On Adapting Ancient Greek Text
to Modern Television

by Christopher Xeneopoulos Janus

It would be ideal to adapt Ancient Greek text to modern television but it has not worked. And that is still the goal of the purist. Ancient Greek is still too rich and complicated for the Modern Greek scholar adapted into television.

That was a problem and much discussed when I established The GREEK HERITAGE QUARTERLY some 60 years ago and it's still a problem.

I asked Kimon Friar, the distinguished editor, to discuss the problem with other Greek scholars and to give examples of trying to adapt ancient Greek drama to television (most of the time a modern text was used). What we discussed and what he wrote is valid today. Following is an edited copy of what Kimon Friar wrote for me:

"Greek is the only language in the Western hemisphere which can show an unbroken continuity of development for almost four thousand years, there is a predicable break between Latin and the Romance languages, but though Greece was under subjugation for about five centuries to Venetians and Turks, and others. From the downfall of the Byzantine Empire to the end of the Greek War of Independence in 1829, Greeks have tenaciously clung to their language and retained much of their ancient vocabulary, either in written or spoken form.

"An ancient Greek scholar learns to read a Greek newspaper in a few months. Nevertheless, a modern Greek would fine it as difficult to listen to an ancient Greek drama in the original as would a modern Englishman to attend a play in pre Chaucerlan English. For this reason, all ancient Greek plays produced today in the National Greek Theater, or at festivals at Epidavros, Delphi or Dodona are presented in modern and not ancient Greek. My problem, therefore in translating sections from Aeschylus' 'Prometheus' Bound,' Sophocles 'Oedipus the King' and Euripides' 'Hercula;' was not only to adapt them to the exigencies of a television program with a specified time limit, but also "to adapt them to the habits of the two protagonists, Katina Paxinou and Alexis Minotis, whose muscular and mental reactions are attuned to modern Greek translations and not to the ancient Greek text.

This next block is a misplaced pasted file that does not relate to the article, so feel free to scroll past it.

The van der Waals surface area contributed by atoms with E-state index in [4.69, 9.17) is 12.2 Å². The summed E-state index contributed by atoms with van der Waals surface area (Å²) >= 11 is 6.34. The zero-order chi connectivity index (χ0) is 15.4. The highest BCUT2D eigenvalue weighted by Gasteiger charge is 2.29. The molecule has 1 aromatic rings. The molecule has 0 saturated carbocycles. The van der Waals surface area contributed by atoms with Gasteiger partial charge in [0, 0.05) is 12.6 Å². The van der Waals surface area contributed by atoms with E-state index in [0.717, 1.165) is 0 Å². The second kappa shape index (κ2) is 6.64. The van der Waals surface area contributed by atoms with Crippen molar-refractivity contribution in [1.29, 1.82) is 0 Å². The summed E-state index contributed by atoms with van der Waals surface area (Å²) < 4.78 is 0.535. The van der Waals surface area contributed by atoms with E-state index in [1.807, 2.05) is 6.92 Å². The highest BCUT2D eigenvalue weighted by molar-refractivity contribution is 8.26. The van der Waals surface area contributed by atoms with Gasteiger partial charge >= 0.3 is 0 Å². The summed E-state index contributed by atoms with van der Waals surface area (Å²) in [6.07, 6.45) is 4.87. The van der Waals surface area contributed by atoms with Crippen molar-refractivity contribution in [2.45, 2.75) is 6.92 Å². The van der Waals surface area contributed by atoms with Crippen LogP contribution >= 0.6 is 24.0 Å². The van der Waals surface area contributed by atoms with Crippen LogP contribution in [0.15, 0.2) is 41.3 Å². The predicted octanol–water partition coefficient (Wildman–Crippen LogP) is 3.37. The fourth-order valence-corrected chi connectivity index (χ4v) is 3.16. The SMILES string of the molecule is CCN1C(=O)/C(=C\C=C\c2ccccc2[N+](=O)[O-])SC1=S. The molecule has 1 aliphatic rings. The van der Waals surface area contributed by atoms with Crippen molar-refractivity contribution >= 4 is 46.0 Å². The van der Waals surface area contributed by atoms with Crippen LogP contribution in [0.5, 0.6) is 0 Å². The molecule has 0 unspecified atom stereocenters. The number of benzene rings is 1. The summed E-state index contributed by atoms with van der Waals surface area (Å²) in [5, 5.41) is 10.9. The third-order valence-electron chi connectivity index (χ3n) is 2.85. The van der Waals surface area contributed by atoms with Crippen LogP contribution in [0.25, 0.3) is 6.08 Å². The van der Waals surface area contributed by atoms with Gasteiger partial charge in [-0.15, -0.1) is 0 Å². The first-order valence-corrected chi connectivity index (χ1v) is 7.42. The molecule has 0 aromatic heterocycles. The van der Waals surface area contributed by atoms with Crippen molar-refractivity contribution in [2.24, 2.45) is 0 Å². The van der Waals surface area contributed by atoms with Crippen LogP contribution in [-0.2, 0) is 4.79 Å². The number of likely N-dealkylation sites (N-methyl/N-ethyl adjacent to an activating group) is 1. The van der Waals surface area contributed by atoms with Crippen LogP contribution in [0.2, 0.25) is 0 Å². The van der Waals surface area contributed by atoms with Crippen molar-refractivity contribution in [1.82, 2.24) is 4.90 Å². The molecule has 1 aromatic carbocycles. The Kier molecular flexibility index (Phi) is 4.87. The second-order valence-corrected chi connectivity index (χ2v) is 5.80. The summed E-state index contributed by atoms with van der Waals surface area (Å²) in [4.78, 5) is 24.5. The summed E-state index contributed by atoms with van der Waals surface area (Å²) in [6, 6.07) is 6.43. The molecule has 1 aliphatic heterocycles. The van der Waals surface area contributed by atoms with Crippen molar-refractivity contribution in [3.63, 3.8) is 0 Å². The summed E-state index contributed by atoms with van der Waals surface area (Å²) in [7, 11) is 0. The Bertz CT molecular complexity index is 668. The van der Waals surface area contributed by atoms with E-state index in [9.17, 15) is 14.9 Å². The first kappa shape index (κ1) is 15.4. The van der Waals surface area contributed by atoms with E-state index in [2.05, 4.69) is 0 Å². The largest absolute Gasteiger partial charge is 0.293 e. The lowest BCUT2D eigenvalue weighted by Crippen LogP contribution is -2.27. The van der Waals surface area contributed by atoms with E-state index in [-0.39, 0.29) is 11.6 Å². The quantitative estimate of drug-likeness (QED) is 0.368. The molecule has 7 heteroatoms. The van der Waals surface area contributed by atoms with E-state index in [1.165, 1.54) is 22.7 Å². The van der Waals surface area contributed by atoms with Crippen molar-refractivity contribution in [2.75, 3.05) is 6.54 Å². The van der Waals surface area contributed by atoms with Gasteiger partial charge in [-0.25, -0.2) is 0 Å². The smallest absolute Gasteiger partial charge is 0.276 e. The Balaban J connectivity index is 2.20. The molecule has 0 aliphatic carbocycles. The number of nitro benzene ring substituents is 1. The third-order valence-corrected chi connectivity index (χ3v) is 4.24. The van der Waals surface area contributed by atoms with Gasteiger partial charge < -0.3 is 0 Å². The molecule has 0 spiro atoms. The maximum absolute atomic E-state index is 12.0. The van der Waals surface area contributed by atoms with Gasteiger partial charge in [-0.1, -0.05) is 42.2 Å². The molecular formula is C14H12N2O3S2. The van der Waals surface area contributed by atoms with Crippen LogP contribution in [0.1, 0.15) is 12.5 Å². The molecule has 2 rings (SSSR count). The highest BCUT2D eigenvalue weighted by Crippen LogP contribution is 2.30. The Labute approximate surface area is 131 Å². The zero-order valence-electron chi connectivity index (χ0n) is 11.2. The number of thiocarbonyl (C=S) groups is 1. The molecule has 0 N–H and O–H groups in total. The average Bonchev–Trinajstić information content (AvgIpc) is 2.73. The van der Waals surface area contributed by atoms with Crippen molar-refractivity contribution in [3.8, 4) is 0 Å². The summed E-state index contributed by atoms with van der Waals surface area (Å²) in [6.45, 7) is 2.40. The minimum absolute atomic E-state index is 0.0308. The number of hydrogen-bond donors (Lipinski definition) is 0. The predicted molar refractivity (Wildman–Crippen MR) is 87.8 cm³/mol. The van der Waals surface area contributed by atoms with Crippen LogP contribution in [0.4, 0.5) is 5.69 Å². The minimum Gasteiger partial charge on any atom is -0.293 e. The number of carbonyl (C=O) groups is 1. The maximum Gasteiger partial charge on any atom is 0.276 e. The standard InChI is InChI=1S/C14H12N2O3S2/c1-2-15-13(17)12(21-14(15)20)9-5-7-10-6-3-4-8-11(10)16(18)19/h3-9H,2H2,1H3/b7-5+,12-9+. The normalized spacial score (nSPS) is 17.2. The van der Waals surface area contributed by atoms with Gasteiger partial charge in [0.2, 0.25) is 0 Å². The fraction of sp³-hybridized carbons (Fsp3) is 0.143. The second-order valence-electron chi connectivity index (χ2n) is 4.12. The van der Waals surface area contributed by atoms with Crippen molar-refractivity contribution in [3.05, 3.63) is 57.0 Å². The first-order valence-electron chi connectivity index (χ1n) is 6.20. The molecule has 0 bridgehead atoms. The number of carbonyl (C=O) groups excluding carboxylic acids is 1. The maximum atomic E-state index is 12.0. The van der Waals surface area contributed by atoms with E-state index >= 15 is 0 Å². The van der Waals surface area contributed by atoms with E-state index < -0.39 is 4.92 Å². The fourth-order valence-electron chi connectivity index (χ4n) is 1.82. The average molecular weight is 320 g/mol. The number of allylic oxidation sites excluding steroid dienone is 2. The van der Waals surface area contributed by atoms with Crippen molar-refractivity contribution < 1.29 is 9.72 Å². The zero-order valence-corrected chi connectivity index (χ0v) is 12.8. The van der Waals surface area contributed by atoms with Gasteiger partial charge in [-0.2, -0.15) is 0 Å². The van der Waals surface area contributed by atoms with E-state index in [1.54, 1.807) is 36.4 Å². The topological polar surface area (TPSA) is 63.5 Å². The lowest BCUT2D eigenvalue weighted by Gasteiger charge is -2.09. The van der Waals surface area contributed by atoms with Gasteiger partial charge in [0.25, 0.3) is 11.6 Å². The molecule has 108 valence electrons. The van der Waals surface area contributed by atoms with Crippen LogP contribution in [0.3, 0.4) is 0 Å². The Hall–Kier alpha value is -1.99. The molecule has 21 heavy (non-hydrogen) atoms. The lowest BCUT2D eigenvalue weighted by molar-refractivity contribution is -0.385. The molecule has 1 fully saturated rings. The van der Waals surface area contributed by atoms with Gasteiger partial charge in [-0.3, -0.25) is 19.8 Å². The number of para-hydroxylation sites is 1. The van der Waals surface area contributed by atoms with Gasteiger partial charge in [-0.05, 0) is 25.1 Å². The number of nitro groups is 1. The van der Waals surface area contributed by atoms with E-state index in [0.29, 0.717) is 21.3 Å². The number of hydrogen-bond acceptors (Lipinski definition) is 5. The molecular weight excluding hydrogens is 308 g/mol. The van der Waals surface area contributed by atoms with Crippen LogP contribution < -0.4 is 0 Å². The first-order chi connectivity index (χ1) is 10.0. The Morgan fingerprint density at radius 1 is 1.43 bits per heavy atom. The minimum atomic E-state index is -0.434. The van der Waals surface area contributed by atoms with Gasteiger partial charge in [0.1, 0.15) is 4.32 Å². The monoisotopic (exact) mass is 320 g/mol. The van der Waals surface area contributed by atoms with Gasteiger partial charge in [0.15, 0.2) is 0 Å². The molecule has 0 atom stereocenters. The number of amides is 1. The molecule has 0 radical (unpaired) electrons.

''Although I used the ancient texts throughout to check interpretation and validity, I relied also on texts in modern Greek. The thought or emotion of some particular passage was so closely linked, with the modern Greek phasing to which they had become accustomed, that I found it necessary to adapt my translation accordingly.

"On the whole I have tried to avoid the inversions, archaic diction, and vague paraphrasing which has so plagued translation of a previous generation, but on the other hand I have equally to avoid the sterile, colorless, and 'correct diction' of many modern versions. I have tried, first of all, for a dramatic text, one which would play and sound well; One which would have an immediate impact on a television audience, many of whom would be listening to Greek drama for the first time. Though the diction of my versions is simple and uncomplicated, I have tried for sonority and passion by translating primarily in the iambic meter with some anapests hexameter for most Oedipus, pentmeter for most of 'Promethus.' I have sought for a tension between simplicity of language and sophistication of orchestration and meter, similar to that which occurs, I believe, in the ancient texts.

"The sections used are not simply translations, but freely adapted. Hecuba is relatively faithful to the original: Agamemmon's speeches have been shortened, and some lines belonging to the Handmaiden wer, given to Hecuba. In 'Prometheus' I have ranged over the entire play, trying to capture its essence of rebellion in one compact scene: for this reason a speech which was originally 'Strengths' has been given to Zeus­speeches of some length have been condensed to a few lines and other speeches or lines have been transported and placed elsewhere.

(Posting date 20 February 2007)

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